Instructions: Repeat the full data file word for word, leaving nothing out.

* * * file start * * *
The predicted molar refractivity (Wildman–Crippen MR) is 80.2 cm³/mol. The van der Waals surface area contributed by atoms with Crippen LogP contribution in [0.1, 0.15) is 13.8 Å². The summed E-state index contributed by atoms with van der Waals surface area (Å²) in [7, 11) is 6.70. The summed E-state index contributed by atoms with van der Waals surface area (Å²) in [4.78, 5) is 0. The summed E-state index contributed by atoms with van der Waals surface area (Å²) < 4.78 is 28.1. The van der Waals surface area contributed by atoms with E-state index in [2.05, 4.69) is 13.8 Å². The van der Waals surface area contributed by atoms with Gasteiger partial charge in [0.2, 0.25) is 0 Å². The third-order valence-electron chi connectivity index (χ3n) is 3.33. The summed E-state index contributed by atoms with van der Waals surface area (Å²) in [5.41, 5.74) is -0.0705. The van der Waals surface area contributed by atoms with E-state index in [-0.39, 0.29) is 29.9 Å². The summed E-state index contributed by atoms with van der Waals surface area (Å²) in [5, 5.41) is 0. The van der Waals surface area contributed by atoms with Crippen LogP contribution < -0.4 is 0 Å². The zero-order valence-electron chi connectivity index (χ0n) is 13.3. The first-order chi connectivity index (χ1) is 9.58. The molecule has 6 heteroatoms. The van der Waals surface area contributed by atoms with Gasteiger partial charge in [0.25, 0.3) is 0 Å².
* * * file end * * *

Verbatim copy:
The predicted molar refractivity (Wildman–Crippen MR) is 80.2 cm³/mol. The van der Waals surface area contributed by atoms with Crippen LogP contribution in [0.1, 0.15) is 13.8 Å². The summed E-state index contributed by atoms with van der Waals surface area (Å²) in [7, 11) is 6.70. The summed E-state index contributed by atoms with van der Waals surface area (Å²) in [4.78, 5) is 0. The summed E-state index contributed by atoms with van der Waals surface area (Å²) < 4.78 is 28.1. The van der Waals surface area contributed by atoms with E-state index in [2.05, 4.69) is 13.8 Å². The van der Waals surface area contributed by atoms with Gasteiger partial charge in [0.2, 0.25) is 0 Å². The third-order valence-electron chi connectivity index (χ3n) is 3.33. The summed E-state index contributed by atoms with van der Waals surface area (Å²) in [5.41, 5.74) is -0.0705. The van der Waals surface area contributed by atoms with E-state index in [-0.39, 0.29) is 29.9 Å². The summed E-state index contributed by atoms with van der Waals surface area (Å²) in [5, 5.41) is 0. The van der Waals surface area contributed by atoms with Crippen LogP contribution < -0.4 is 0 Å². The zero-order valence-electron chi connectivity index (χ0n) is 13.3. The first-order chi connectivity index (χ1) is 9.58. The molecule has 6 heteroatoms. The van der Waals surface area contributed by atoms with Gasteiger partial charge in [0.25, 0.3) is 0 Å².